In Central Bank of Kenya V Nkabu EALR (2002) 1 EA. 34 (CAK), it was held that when the contract of employment is terminated by giving notice according to the contract, damages should be restricted
to the period of the notice. Also See – Githinji V Mumias Sugar Co. Ltd (1991) LLR 1373 (CAK).
It is apparent therefore that though the appellant’s services were wrongfully terminated, on ground of the respondent’s
failure to observe the principle of natural justice, alterem partem, he would only be entitled to damages equivalent to the salary
he would have earned for the period of the notice, namely one month.
The learned Judge was thus correct. The appellant was not entitled to general damages, having already been paid one month’s
salary in lieu of notice. I would thus answer Issue No I in the affirmative.
The next issue is whether or not the appellant is entitled to claim the value of his personal property left in his office at the
respondent’s premises. This involves cash, books and a Laptop.
Regarding Shs. 11,966,626/= unlawfully withheld by the respondent, Mr. Katabalwa submitted that the appellant accounted for all moneys advanced to him and had never been notified that it was still owing.
He was hearing of it for the first time. He stated that the appellant was insistent all the receipts were still in his office together
with his other personal property he was using during the course of his official duties. He was denied access to his office and therefore
had no way of producing them before Court.
Mr. Tumusiime submitted that the appellant was not entitled to Shs. 11,966,626/=. The amount had been advanced to him a year before termination
of his services. The details appear on page 184 (record) as “Eng. Gakyalo’s unaccounted for funds.” He got these funds between August 2001 and August 2002. He was supposed to account for it by receipts within 30 days of taking it
but he never did.
Concerning his personal property allegedly left in his office. Learned counsel asserted that it was on record that the appellant
had sold the Laptop to the office and had been paid. Counsel did not show this to Court. As regards other properties, he failed to
produce any evidence to prove ownership, e.g. their serial numbers and general description. He stated that the appellant had been availed all the necessary equipment for the execution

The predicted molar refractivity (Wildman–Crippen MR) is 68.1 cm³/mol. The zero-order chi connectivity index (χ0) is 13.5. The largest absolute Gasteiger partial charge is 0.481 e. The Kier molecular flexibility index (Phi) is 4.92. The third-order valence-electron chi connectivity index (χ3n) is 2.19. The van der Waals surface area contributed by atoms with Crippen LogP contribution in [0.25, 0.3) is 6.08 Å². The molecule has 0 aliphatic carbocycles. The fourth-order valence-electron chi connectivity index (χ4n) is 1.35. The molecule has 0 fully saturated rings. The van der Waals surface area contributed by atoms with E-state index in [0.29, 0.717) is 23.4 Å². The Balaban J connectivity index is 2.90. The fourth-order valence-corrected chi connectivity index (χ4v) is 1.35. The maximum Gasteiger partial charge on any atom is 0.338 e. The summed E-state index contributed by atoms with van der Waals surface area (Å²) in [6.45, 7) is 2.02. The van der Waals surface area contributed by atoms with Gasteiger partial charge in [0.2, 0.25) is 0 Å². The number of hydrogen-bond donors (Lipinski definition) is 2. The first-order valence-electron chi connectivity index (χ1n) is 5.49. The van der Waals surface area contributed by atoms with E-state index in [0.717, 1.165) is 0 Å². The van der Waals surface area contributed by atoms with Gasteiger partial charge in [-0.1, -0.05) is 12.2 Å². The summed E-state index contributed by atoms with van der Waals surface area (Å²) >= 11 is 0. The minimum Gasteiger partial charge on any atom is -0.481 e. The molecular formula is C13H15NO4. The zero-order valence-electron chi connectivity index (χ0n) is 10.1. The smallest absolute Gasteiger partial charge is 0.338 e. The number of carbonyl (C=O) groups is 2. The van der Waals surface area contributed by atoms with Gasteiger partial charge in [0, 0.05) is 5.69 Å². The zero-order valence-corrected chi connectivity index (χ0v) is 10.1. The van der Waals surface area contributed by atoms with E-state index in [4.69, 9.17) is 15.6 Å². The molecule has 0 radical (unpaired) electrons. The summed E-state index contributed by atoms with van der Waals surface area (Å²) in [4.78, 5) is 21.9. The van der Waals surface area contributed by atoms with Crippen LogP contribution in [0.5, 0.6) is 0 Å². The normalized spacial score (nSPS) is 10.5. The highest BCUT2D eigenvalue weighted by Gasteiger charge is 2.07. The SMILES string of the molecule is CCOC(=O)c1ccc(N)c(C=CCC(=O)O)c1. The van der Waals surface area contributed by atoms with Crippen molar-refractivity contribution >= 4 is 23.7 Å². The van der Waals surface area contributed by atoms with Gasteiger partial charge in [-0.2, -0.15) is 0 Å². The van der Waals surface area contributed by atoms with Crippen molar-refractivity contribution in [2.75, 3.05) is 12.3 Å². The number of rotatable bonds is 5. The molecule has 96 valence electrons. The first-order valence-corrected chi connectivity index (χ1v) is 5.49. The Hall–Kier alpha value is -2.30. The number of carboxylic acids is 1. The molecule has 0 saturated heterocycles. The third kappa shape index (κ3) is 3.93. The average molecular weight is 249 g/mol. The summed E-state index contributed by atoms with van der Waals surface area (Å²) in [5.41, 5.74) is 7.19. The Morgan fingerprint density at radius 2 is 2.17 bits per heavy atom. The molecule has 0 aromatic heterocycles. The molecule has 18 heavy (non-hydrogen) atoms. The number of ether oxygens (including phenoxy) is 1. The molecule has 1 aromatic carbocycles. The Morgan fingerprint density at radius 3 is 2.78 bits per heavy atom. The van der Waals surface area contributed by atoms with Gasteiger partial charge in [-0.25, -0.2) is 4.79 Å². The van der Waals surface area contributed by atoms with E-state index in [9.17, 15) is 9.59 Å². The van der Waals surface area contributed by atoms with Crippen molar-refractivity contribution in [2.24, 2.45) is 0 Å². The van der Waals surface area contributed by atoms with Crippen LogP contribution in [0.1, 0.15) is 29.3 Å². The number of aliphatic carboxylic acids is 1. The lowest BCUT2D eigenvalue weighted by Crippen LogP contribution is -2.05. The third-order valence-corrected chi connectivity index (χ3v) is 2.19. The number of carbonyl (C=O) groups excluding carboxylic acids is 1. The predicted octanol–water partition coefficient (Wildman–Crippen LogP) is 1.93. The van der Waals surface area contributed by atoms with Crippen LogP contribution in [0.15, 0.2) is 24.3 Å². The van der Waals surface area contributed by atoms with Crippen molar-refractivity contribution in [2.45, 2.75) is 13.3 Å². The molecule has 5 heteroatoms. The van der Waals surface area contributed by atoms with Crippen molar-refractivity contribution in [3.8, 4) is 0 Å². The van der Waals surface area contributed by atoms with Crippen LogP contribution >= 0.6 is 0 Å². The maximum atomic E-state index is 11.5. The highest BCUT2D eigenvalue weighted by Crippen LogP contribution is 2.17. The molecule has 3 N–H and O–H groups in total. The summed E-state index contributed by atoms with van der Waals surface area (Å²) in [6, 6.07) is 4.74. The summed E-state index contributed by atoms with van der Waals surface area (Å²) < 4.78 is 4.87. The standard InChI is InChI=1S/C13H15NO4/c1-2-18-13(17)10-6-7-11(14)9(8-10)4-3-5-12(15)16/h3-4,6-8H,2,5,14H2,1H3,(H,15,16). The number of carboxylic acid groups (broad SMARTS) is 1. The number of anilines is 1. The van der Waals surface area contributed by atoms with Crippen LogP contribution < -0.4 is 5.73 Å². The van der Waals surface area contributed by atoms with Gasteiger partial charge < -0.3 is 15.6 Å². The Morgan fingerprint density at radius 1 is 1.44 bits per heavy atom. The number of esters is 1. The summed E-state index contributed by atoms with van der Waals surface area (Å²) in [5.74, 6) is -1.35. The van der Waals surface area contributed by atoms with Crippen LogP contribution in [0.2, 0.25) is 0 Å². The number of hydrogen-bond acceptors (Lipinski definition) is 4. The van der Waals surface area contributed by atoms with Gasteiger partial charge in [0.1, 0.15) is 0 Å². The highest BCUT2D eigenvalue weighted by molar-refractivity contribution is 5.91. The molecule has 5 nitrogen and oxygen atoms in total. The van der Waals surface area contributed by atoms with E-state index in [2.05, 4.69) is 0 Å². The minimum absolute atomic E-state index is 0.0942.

of his duties. Furthermore, since he was claiming all this by way of special damages, he had to specifically prove it – Kibimba Rice Co. V Uma Salim C/A No 7/1988.
Mr. Tumusiime prayed for dismissal of the appeal with costs and for the cross-appeal to be allowed with costs here and below.
The learned Judge also held:
“……………….. I commend the Plaintiff’s over dutifulness and dedication to his work. I,
however, find it dangerous in the circumstances of this poverty stricken and corrupt country to give free license to any employee
to ferry into a public office tool and equipment which that office can ill-afford to adequately afford to the employee without the notice or permission of the employer. I hold that, notwithstanding the plaintiff’s failure to strictly prove the value of the property, he is not entitled to claim
it except on the condition I have underlined above.”
The learned trial judge noted:
“When he was referred to the list of the “unaccounted for funds,’ page 1 of exhibit “D1”, the plaintiff stated that he could only account by submitting reports and receipts but
that these documents were in the office to which the defendant had denied him accessibility.
In further cross-examination the plaintiff testified that other than the Shs. 11M/= he received the rest of his terminal benefits
……. At no time was the Defendant’s stand reversed. It is unfair and unjust to tie a man Kandoya and ask him to
engage in a just fight. I note that the Defendant unfairly withheld shs. 11,966,626/= …… He is entitled to it.”
I would quite agree with the Judge’s analogy. I think that the appellant was treated rather callously. It is common practice
for public officers to keep their valuables in public offices which are invariably more secure than private homes.
I thus find it a little bit difficult to understand why the respondent was reluctant to have the appellant escorted to his office,
to collect the accountability receipts for 11,966,626 and his other properties if they were there. The appellant was entitled to
be availed an opportunity to access this evidence. I would uphold the award of 11,966,626/- as the appellant’s entitlement.
As regards the other personal properties, the appellant hit a hitch here by claiming the value of these properties as special damages
in absence of sufficient proof. See Kibimba Rice Co. V Umar Salim CA No 7/1988 –; Shamji V Bhatt (1965) E.A 789.
In my view this appeal would partially succeed. The cross-appeal would succeed on grounds 1 and 2 but fail on ground 3.
The appellant would be entitled to 2/3, (two-thirds) of the costs of this appeal and similarly the cross- appellant would also be
entitled to 2/3 (two-thirds) of the costs of the cross-appeal, each party having failed on one ground.
Dated at Kampala this …15th … day of ……November……2007.